Liu Wen: China supermodel's new year message sparks row

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Liu Wen walks the runway during the 2017 Victoria's Secret Fashion Show In ShanghaiImage source, Getty Images
Image caption,
Liu was the first Chinese model to walk the catwalk at the Victoria's Secret fashion show

Chinese model Liu Wen has sparked a backlash after sending a new year's message to fans on Instagram.

Liu used the phrase "Happy Lunar New Year", rather than "Chinese New Year", prompting some Chinese social media users to accuse her of neglecting her heritage.

The supermodel has since changed her message to "Happy Chinese New Year".

Lunar New Year, which began this year on 16 February, is celebrated by hundreds of millions around the world.

The phrase "Lunar New Year" is often used instead of "Chinese New Year" because the festival, which is determined by the lunar calendar, is celebrated in China but also in Taiwan, South Korea, Vietnam, Singapore, and other parts of Southeast Asia.

Liu, who features in Forbes' list of the world's highest-paid models, had posted a photo of herself celebrating the new year with businesswoman Wendi Deng in front of a festive Kumquat tree.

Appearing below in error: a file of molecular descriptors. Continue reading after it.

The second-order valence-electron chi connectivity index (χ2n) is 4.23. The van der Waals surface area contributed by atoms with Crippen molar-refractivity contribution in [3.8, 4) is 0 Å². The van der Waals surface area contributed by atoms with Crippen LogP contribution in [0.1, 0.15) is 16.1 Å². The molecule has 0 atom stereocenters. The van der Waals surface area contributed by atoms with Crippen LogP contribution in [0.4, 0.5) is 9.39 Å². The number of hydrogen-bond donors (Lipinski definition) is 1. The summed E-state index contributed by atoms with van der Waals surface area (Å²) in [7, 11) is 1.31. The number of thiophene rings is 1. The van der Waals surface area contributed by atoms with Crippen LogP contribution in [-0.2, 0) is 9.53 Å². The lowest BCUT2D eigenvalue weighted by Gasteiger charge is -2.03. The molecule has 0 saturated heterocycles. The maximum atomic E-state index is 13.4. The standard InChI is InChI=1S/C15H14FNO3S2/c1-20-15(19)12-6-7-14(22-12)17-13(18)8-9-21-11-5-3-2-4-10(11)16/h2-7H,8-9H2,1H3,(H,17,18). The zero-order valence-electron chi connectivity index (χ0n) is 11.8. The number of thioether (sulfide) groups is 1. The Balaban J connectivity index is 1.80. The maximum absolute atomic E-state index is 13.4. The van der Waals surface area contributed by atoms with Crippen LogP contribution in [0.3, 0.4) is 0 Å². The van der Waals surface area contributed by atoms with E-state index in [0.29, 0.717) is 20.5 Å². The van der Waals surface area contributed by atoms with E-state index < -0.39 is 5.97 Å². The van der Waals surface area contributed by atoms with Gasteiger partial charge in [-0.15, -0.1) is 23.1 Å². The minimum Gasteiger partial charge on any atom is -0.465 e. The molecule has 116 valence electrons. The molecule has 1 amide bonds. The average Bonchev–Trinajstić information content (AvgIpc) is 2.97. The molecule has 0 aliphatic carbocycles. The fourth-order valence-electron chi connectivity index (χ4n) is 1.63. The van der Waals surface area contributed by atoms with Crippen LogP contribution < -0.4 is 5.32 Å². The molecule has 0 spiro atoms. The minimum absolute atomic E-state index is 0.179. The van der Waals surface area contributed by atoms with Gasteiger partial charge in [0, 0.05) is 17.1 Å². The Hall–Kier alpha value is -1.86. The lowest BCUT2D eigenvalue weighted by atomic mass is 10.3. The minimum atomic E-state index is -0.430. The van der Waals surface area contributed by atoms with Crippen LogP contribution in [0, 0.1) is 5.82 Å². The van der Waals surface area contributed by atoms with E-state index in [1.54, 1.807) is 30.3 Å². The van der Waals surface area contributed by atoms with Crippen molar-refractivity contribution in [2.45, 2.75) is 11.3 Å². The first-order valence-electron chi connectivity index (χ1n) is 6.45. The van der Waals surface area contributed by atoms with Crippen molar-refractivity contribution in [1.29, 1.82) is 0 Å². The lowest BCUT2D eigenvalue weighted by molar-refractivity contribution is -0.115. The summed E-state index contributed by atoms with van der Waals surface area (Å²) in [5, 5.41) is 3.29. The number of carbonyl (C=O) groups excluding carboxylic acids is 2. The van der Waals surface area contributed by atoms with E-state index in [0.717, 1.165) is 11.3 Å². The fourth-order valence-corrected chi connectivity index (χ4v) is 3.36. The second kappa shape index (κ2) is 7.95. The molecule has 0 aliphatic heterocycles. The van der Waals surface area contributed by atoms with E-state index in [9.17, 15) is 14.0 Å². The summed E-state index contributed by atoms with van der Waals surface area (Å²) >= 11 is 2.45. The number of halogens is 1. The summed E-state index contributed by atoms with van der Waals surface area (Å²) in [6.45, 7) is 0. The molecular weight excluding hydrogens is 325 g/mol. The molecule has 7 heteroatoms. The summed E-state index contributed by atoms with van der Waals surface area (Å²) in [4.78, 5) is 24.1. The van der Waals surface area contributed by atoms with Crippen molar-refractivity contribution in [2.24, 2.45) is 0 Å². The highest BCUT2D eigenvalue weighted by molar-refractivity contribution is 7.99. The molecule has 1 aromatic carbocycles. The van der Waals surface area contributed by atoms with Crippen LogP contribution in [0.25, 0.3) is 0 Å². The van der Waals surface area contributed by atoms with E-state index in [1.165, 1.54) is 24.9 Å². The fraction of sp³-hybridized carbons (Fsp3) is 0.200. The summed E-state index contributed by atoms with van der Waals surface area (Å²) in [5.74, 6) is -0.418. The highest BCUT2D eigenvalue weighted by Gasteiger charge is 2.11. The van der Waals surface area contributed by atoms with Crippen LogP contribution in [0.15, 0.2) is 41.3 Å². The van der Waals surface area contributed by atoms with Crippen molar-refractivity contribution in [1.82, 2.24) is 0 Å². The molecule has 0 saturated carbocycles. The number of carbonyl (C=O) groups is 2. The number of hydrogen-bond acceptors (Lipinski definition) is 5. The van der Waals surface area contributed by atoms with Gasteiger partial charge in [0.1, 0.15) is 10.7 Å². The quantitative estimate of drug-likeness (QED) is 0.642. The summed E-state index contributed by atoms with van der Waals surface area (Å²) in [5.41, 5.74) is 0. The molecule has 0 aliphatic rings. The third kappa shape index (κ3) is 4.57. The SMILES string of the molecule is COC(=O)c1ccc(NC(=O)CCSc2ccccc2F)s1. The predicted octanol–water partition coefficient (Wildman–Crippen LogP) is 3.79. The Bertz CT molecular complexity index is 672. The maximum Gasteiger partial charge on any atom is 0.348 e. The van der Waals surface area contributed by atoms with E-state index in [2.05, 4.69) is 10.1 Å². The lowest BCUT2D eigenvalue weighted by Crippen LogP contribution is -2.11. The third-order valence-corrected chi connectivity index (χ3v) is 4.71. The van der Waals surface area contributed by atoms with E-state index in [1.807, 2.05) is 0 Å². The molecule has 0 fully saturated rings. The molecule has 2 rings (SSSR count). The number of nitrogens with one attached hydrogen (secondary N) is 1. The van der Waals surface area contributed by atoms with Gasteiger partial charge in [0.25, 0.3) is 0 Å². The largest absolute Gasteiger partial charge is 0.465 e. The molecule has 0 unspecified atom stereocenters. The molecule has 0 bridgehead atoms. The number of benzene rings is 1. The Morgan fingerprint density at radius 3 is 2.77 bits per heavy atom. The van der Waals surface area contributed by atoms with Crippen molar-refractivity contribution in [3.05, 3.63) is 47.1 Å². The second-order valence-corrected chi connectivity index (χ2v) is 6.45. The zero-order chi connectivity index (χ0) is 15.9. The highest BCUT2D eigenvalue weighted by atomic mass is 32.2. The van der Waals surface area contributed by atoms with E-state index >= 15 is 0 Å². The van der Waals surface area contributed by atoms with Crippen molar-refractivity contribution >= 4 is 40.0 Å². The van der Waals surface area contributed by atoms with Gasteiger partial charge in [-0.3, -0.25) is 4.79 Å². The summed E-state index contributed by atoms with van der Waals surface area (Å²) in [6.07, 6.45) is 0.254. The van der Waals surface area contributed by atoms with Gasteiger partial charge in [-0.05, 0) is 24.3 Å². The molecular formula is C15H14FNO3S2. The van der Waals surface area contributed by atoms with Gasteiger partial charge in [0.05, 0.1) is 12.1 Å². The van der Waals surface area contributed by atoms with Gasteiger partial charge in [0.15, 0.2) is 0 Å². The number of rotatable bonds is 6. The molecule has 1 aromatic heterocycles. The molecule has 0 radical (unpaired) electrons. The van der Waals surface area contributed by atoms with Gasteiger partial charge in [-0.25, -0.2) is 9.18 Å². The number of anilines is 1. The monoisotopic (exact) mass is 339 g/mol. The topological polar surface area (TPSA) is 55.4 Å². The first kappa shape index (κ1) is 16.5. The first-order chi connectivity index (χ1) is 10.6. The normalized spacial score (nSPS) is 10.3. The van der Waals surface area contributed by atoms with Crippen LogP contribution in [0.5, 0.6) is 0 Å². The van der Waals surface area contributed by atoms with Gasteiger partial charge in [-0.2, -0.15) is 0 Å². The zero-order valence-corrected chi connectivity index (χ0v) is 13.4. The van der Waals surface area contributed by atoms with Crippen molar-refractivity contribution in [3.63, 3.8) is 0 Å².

Happy Chinese New Year!!! 🎉🎉@wendimurdoch

A post shared by Liu Wen (刘雯) (@liuwenlw) on

However, her account was bombarded with thousands of messages from nationalistic social media users who accused her of pandering to other Asian countries.

"If even Chinese people don't respect their own culture, how can you expect others to respect you?" Instagram user baijingting999 wrote.

Another user accused Vietnam of appropriating Chinese New Year, and said "you called it Chinese New Year last year, but Lunar New Year this year - disgusting!"

A third wrote: "If you want to become Vietnamese so badly, get out and don't come back to China."

Others though came to her defence, and argued that both phrases were valid.

One told Liu: "Happy new year! The people who have a problem with the word 'Lunar' need to go back to school to study English."

User szml wrote: "Both greetings are ok. You shouldn't change it just because of some online bullying. This would enhance those who try to push their way by online bullying."

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Instagram is blocked in China, but many users have found ways of bypassing this, and Liu's post was also reposted on Chinese social media.

China is one of the world's largest consumer markets, and its social media users have become increasingly influential in recent years.

Earlier this month, car maker Daimler apologised after its subsidiary, Mercedes Benz, quoted the Dalai Lama in an Instagram post - incurring the wrath of many Chinese people online.

And in 2016, French cosmetics giant Lancome cancelled a promotional concert in Hong Kong after mainland Chinese internet users criticised a singer set to perform there, and threatened to boycott the brand.